Evidence of the scale of the “decapitation” campaign on the Taliban came at an insurgent base at Nahr-e-Saraj on the route north. There, in the mud-baked rooms behind 9ft walls, amid the weapons and explosives, lay a jihadist banner of tattered white cloth with Koranic slogans, and, underneath that, a list of martyrs: 25 names, around 40 per cent of the fighting strength in the area.

The complex also held, however, caches of bomb-making equipment, and, in some parts of northern Nad-e Ali, the number of IED (improvised explosive device) attacks has gone up by 100 per cent. The reason for this may well be that the insurgents are bereft of mid-level leadership enabling them to carry out complex operations. It is also the case that the roadside bomb, which needs on average less than $5 worth of ingredients, is a highly cost-effective weapon for maiming and killing.

But, in the town of Char-e-Anjir, near the British base, people point out that the Taliban have not gone away.

“They are not as confident as they were; they are more cautious where they are seen, who they talk to, who they trust”, said Mohammed Arif, who had brought his son to the local school.

“But it is a foolish man who thinks they have all fled. You only have to go 30km north from here and you will see them with their guns. And they also have some support from people who have never received any kind of help from the government and believe foreign troops are here to occupy their country.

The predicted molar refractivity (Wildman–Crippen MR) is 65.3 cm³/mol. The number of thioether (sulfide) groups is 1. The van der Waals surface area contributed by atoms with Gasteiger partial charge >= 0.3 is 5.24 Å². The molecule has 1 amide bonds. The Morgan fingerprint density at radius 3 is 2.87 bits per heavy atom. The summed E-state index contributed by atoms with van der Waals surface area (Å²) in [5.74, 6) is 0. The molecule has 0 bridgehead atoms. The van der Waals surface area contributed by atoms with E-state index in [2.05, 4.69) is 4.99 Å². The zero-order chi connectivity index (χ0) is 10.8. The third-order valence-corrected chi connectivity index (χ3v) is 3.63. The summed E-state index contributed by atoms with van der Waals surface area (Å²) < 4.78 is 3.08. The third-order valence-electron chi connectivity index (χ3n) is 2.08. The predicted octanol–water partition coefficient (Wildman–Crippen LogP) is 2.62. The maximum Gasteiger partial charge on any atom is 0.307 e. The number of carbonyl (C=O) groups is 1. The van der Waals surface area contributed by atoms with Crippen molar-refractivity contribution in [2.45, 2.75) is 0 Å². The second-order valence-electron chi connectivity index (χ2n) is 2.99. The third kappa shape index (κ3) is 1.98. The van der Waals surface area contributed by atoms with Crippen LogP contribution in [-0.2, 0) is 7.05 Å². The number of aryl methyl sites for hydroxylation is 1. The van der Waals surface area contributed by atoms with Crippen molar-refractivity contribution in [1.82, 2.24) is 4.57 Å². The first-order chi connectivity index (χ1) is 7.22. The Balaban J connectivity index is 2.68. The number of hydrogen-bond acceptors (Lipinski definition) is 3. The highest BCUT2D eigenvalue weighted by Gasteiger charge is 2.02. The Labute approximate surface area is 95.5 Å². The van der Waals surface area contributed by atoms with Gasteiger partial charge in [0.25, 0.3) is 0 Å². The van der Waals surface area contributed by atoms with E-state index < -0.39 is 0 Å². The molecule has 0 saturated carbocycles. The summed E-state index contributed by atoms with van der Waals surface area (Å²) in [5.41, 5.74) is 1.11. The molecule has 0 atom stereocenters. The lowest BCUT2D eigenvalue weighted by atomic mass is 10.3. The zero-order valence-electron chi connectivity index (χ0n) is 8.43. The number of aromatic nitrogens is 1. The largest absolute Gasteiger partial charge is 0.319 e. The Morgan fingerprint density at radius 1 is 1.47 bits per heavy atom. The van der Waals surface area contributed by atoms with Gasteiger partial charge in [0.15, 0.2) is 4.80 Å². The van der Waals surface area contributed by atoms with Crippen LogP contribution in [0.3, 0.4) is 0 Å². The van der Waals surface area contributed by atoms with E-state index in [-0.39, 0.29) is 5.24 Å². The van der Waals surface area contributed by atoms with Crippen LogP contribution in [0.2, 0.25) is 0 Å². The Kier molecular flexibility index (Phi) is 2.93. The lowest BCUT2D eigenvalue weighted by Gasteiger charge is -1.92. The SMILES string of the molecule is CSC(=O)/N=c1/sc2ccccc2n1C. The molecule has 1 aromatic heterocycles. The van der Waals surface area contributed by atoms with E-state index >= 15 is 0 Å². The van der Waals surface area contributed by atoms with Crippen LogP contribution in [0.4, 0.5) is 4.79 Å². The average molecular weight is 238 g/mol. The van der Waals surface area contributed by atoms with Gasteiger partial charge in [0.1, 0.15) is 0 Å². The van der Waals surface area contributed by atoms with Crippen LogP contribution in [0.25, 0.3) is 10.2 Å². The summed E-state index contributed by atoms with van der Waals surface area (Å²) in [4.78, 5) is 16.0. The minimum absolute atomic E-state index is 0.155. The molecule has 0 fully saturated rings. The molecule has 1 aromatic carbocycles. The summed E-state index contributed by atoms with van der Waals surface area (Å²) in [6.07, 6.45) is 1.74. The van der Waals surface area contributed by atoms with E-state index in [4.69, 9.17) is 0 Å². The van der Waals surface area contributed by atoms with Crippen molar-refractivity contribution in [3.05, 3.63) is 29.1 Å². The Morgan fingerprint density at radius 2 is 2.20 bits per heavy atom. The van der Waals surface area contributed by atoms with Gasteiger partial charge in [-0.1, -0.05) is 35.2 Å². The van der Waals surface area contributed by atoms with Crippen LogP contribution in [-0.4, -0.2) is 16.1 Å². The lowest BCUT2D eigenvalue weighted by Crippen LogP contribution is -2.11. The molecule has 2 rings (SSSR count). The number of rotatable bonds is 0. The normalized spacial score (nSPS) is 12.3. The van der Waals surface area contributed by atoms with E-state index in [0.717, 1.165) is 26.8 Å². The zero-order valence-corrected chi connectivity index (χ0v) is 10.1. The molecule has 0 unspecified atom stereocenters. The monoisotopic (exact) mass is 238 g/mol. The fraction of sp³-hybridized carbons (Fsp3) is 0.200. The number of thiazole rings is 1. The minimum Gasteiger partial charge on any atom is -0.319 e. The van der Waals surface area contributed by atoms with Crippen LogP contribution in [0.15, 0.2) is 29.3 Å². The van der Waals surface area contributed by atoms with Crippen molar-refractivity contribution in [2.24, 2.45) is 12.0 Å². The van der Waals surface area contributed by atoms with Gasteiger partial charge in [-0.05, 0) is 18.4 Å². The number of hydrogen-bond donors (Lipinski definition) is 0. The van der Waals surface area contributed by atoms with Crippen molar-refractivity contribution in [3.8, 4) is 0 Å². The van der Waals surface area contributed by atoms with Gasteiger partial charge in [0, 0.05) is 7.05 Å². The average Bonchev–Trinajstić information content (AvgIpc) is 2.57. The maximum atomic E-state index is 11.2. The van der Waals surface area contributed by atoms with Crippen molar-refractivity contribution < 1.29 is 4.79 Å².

“But it is true that the places are now safer. In the past I feared the Taliban would kill me if I went against them. Now I think I am safe, for the time anyway. We even think the police are not as bad as they were – they ask for less bribes.”

The Afghan police had become a byword for corruption and human rights abuses over the years. Lt-Col Rowley Walker, commanding officer of the Grenadier Guards, described them as “recruiting sergeants” for the Taliban, driving people into the arms of the insurgents. British officials insist that has changed and there certainly seem, at least, to be many more police on the ground. At a checkpoint, Ishan Ainullah, 27, a policeman for four years, put the improvement down to not having salaries stolen and being mentored by the Gurkhas.

Mr Ainullah had been shot once, in the leg, in an ambush, but insisted he was eager to carry on. “In the past, commanders would take some of your wages before you got them. Now we have bank cards and wages go straight there,” he said. “Having the Gurkhas here is extra. Many of us can speak Urdu and so can they. Some of them can even speak Pashto. We like the way they behave towards us – they always treat us with respect. It has not always been like that.

Captain Ram Kumar, of 2nd Battalion, Royal Gurkha Rifles, had a cautious view of transition in Helmand. “Things are much quieter now, certainly and they are getting better. But you have to be a very brave man in Afghanistan to make strong predictions about the future.”

Arts and Entertainment
Gregg Wallace in Summer's Supermarket Secrets
tv All of this year's 15 contestants have now been named
Arts and Entertainment